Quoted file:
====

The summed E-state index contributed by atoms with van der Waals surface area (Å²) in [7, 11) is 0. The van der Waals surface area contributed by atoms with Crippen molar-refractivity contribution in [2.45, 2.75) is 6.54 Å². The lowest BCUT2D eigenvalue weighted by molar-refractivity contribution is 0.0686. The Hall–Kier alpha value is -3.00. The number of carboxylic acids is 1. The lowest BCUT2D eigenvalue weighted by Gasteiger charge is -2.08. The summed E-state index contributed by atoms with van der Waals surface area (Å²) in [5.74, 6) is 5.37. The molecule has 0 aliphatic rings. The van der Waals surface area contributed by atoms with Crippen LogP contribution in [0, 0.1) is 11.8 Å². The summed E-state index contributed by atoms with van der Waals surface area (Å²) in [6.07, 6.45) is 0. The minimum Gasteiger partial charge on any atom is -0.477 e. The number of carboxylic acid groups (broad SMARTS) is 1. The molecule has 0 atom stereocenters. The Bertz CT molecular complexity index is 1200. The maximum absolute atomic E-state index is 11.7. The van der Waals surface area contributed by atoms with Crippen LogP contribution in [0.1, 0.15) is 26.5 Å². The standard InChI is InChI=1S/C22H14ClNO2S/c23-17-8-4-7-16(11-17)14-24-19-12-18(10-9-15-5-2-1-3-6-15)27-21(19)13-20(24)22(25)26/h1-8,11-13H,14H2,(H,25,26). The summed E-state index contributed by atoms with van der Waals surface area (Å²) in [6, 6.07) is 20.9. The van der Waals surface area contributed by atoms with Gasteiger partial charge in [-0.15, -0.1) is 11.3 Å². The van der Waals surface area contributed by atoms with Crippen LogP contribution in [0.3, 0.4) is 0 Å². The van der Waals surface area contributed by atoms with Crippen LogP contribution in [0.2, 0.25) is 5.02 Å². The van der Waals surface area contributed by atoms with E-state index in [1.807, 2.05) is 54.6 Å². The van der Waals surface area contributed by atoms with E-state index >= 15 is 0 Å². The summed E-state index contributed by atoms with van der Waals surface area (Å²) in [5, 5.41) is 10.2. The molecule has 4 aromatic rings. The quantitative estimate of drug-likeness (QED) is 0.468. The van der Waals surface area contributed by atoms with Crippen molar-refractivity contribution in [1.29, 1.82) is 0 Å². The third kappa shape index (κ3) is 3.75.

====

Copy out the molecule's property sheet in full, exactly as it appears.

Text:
The summed E-state index contributed by atoms with van der Waals surface area (Å²) in [7, 11) is 0. The van der Waals surface area contributed by atoms with Crippen molar-refractivity contribution in [2.45, 2.75) is 6.54 Å². The lowest BCUT2D eigenvalue weighted by molar-refractivity contribution is 0.0686. The Hall–Kier alpha value is -3.00. The number of carboxylic acids is 1. The lowest BCUT2D eigenvalue weighted by Gasteiger charge is -2.08. The summed E-state index contributed by atoms with van der Waals surface area (Å²) in [5.74, 6) is 5.37. The molecule has 0 aliphatic rings. The van der Waals surface area contributed by atoms with Crippen LogP contribution in [0, 0.1) is 11.8 Å². The summed E-state index contributed by atoms with van der Waals surface area (Å²) in [6.07, 6.45) is 0. The minimum Gasteiger partial charge on any atom is -0.477 e. The number of carboxylic acid groups (broad SMARTS) is 1. The molecule has 0 atom stereocenters. The Bertz CT molecular complexity index is 1200. The maximum absolute atomic E-state index is 11.7. The van der Waals surface area contributed by atoms with Crippen LogP contribution in [0.1, 0.15) is 26.5 Å². The standard InChI is InChI=1S/C22H14ClNO2S/c23-17-8-4-7-16(11-17)14-24-19-12-18(10-9-15-5-2-1-3-6-15)27-21(19)13-20(24)22(25)26/h1-8,11-13H,14H2,(H,25,26). The summed E-state index contributed by atoms with van der Waals surface area (Å²) in [6, 6.07) is 20.9. The van der Waals surface area contributed by atoms with Gasteiger partial charge in [-0.15, -0.1) is 11.3 Å². The van der Waals surface area contributed by atoms with Crippen LogP contribution in [0.3, 0.4) is 0 Å². The van der Waals surface area contributed by atoms with Crippen LogP contribution in [0.2, 0.25) is 5.02 Å². The van der Waals surface area contributed by atoms with E-state index in [1.807, 2.05) is 54.6 Å². The van der Waals surface area contributed by atoms with E-state index >= 15 is 0 Å². The summed E-state index contributed by atoms with van der Waals surface area (Å²) in [5, 5.41) is 10.2. The molecule has 4 aromatic rings. The quantitative estimate of drug-likeness (QED) is 0.468. The van der Waals surface area contributed by atoms with Crippen molar-refractivity contribution in [1.29, 1.82) is 0 Å². The third kappa shape index (κ3) is 3.75.